As a result of the initial classification process, each voxel within the selected Cluster is assigned to a class (step 1570). In the exemplary case of virtual colonoscopy, there are several classes within cluster 4. Thus, the next task is to determine which of the several classes in cluster 4 corresponds to the colon wall. The first coordinate of the feature vector, which is that coordinate of the feature vector exhibiting the highest variance, reflects the information of the averagye of the 3D local voxel intensities. The remaining, coordinates of the feature vector contain the information of directional intensity change within the local neighbors. Because the colon wall voxels for the interior of the colon arc generally in close proximity to the gas voxels of cluster 1, a threshold interval can be determined by data samples selected from typical colon wall intensities of a typical CT data set to roughly distinguish colon wall voxel candidates. The particular threshold value is selected for each particular imaging protocol and device. This threshold interval can then applied to all CT data sets (acquired from the same machine, using the same imaging protocol). If the first coordinate of the representative element is located in the threshold interval, the corresponding class is regarded as the colon wall class and all voxels in that class are labeled as colon wall-like voxels.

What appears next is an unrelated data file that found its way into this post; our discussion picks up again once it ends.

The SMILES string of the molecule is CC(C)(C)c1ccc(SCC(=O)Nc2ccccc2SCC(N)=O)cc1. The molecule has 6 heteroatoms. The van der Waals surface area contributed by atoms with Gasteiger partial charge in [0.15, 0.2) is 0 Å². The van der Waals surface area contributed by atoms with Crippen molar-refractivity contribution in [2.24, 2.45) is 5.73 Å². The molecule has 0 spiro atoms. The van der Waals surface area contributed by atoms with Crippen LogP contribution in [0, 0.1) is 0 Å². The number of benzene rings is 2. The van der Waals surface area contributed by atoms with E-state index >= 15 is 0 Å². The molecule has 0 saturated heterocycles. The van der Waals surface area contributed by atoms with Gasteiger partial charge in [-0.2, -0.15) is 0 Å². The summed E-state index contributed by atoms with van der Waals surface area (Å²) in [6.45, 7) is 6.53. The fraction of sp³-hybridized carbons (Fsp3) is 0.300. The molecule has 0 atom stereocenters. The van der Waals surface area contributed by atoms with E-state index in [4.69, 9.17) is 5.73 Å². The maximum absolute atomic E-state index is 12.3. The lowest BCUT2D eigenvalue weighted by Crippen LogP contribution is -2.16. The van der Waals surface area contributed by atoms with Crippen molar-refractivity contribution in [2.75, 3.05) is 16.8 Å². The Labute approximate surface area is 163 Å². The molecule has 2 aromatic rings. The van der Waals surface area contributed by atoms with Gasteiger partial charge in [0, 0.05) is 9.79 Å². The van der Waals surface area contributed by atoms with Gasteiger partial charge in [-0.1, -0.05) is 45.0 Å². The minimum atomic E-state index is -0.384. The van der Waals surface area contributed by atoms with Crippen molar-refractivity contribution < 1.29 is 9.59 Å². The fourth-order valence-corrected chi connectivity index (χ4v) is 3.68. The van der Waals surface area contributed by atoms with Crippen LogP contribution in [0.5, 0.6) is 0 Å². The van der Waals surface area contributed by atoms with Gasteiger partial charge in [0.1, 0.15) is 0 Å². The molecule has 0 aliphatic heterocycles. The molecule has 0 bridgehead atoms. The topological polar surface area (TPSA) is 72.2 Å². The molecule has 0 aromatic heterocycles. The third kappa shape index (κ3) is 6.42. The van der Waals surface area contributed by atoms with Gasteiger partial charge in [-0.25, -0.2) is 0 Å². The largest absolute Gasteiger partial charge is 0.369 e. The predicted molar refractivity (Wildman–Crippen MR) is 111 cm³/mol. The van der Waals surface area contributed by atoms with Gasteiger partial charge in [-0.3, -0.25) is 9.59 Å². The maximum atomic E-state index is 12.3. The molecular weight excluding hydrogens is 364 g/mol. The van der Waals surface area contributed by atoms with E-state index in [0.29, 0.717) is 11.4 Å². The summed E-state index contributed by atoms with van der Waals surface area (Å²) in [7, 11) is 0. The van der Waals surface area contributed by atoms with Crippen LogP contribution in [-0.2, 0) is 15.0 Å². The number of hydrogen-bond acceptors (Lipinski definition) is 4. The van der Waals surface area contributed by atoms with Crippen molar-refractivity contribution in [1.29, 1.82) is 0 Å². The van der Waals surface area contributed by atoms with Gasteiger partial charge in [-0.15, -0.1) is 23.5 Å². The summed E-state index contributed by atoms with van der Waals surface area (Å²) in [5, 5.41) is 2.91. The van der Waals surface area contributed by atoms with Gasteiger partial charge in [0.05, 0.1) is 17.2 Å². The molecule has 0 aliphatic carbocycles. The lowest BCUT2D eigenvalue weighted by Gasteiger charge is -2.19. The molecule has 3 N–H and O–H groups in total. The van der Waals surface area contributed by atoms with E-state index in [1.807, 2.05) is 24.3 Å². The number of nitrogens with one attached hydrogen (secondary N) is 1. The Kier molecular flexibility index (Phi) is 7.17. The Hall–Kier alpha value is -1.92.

Each colon wall-like voxel is a candidate to be a colon wall voxel. There arc three possible outcomes of not belonging to the colon wall. The first case relates to voxels which are close to the stool/liquid inside the colon. The second case occurs when voxels are in the lung tissue regions. The third case represents mucosa voxels. Clearly then, low level classification carries a degree of classification uncertainty. The causes of the low-level classification uncertainty vary. For example, a partial-volume effect resulting from voxels containing more than one material type (i.e., fluid and colon wall) leads to the first case of uncertainty. The second and the third cases of uncertainty are due to both the partial volume effect as well as the low contrast of CT images. To resolve the uncertainty, additional information is needed. Thus, a high-level feature extraction procedure is used in the present method to further distinguish candidates for the colon wall from other colon wall-like voxels, based on a priori anatomical knowledge of the CT images (step 1580).